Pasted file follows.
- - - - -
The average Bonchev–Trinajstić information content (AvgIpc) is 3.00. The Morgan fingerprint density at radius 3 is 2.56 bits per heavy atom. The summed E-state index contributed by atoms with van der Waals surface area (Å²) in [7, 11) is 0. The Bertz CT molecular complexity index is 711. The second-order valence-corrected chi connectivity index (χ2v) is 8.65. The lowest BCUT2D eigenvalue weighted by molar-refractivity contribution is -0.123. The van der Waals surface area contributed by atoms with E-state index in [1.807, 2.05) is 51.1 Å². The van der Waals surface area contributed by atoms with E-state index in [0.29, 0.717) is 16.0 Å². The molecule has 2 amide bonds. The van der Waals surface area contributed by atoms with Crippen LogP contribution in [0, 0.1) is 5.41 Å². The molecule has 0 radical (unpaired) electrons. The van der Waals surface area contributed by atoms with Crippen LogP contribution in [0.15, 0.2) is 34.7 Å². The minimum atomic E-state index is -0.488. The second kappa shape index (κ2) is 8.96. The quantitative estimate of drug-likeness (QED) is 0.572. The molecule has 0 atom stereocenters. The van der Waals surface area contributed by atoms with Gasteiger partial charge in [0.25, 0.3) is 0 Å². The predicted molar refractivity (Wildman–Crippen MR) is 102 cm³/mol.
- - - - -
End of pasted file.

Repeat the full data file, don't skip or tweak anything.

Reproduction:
The average Bonchev–Trinajstić information content (AvgIpc) is 3.00. The Morgan fingerprint density at radius 3 is 2.56 bits per heavy atom. The summed E-state index contributed by atoms with van der Waals surface area (Å²) in [7, 11) is 0. The Bertz CT molecular complexity index is 711. The second-order valence-corrected chi connectivity index (χ2v) is 8.65. The lowest BCUT2D eigenvalue weighted by molar-refractivity contribution is -0.123. The van der Waals surface area contributed by atoms with E-state index in [1.807, 2.05) is 51.1 Å². The van der Waals surface area contributed by atoms with E-state index in [0.29, 0.717) is 16.0 Å². The molecule has 2 amide bonds. The van der Waals surface area contributed by atoms with Crippen LogP contribution in [0, 0.1) is 5.41 Å². The molecule has 0 radical (unpaired) electrons. The van der Waals surface area contributed by atoms with Crippen LogP contribution in [0.15, 0.2) is 34.7 Å². The minimum atomic E-state index is -0.488. The second kappa shape index (κ2) is 8.96. The quantitative estimate of drug-likeness (QED) is 0.572. The molecule has 0 atom stereocenters. The van der Waals surface area contributed by atoms with Gasteiger partial charge in [0.25, 0.3) is 0 Å². The predicted molar refractivity (Wildman–Crippen MR) is 102 cm³/mol.